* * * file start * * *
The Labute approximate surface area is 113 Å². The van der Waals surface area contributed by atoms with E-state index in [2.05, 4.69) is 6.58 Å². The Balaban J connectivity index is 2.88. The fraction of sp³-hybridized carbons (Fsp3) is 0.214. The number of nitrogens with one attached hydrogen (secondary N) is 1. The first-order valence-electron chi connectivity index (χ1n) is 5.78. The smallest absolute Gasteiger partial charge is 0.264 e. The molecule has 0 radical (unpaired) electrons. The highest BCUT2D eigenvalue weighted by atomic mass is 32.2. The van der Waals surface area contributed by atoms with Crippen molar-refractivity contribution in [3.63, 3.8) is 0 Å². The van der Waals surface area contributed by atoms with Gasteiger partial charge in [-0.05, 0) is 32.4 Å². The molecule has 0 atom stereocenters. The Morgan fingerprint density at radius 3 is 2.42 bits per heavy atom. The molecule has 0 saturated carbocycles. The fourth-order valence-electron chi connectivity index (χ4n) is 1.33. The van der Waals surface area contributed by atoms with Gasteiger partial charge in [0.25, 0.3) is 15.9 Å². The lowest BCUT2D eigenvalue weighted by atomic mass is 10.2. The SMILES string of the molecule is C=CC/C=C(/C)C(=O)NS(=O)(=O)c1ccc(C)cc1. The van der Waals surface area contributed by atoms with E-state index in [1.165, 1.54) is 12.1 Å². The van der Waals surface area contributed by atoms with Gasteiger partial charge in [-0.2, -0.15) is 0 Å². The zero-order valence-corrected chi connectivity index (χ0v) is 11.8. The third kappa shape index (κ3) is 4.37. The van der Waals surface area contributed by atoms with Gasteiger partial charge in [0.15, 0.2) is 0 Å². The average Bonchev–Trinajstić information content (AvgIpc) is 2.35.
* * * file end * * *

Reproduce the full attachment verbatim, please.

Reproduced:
The Labute approximate surface area is 113 Å². The van der Waals surface area contributed by atoms with E-state index in [2.05, 4.69) is 6.58 Å². The Balaban J connectivity index is 2.88. The fraction of sp³-hybridized carbons (Fsp3) is 0.214. The number of nitrogens with one attached hydrogen (secondary N) is 1. The first-order valence-electron chi connectivity index (χ1n) is 5.78. The smallest absolute Gasteiger partial charge is 0.264 e. The molecule has 0 radical (unpaired) electrons. The highest BCUT2D eigenvalue weighted by atomic mass is 32.2. The van der Waals surface area contributed by atoms with Crippen molar-refractivity contribution in [3.63, 3.8) is 0 Å². The van der Waals surface area contributed by atoms with Gasteiger partial charge in [-0.05, 0) is 32.4 Å². The molecule has 0 atom stereocenters. The Morgan fingerprint density at radius 3 is 2.42 bits per heavy atom. The molecule has 0 saturated carbocycles. The fourth-order valence-electron chi connectivity index (χ4n) is 1.33. The van der Waals surface area contributed by atoms with Gasteiger partial charge in [0.25, 0.3) is 15.9 Å². The lowest BCUT2D eigenvalue weighted by atomic mass is 10.2. The SMILES string of the molecule is C=CC/C=C(/C)C(=O)NS(=O)(=O)c1ccc(C)cc1. The van der Waals surface area contributed by atoms with E-state index in [1.165, 1.54) is 12.1 Å². The van der Waals surface area contributed by atoms with Gasteiger partial charge in [-0.2, -0.15) is 0 Å². The zero-order valence-corrected chi connectivity index (χ0v) is 11.8. The third kappa shape index (κ3) is 4.37. The van der Waals surface area contributed by atoms with Gasteiger partial charge in [0.15, 0.2) is 0 Å². The average Bonchev–Trinajstić information content (AvgIpc) is 2.35.